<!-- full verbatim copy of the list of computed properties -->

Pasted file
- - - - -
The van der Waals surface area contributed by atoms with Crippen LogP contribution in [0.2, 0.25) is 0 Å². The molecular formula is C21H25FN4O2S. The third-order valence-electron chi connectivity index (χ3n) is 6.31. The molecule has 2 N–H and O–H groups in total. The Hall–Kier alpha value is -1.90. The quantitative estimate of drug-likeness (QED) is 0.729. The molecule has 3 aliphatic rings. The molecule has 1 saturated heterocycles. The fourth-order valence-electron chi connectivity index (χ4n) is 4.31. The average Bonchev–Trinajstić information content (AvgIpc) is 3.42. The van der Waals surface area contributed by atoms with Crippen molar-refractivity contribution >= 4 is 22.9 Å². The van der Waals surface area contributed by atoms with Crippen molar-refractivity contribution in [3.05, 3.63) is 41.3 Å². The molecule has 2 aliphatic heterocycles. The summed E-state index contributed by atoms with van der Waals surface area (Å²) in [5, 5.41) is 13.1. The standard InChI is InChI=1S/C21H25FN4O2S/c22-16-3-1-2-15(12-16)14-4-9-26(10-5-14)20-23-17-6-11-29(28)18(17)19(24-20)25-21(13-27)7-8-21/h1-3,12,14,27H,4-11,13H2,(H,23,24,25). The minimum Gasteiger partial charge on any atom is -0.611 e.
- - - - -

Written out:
The van der Waals surface area contributed by atoms with Crippen LogP contribution in [0.2, 0.25) is 0 Å². The molecular formula is C21H25FN4O2S. The third-order valence-electron chi connectivity index (χ3n) is 6.31. The molecule has 2 N–H and O–H groups in total. The Hall–Kier alpha value is -1.90. The quantitative estimate of drug-likeness (QED) is 0.729. The molecule has 3 aliphatic rings. The molecule has 1 saturated heterocycles. The fourth-order valence-electron chi connectivity index (χ4n) is 4.31. The average Bonchev–Trinajstić information content (AvgIpc) is 3.42. The van der Waals surface area contributed by atoms with Crippen molar-refractivity contribution >= 4 is 22.9 Å². The van der Waals surface area contributed by atoms with Crippen molar-refractivity contribution in [3.05, 3.63) is 41.3 Å². The molecule has 2 aliphatic heterocycles. The summed E-state index contributed by atoms with van der Waals surface area (Å²) in [5, 5.41) is 13.1. The standard InChI is InChI=1S/C21H25FN4O2S/c22-16-3-1-2-15(12-16)14-4-9-26(10-5-14)20-23-17-6-11-29(28)18(17)19(24-20)25-21(13-27)7-8-21/h1-3,12,14,27H,4-11,13H2,(H,23,24,25). The minimum Gasteiger partial charge on any atom is -0.611 e.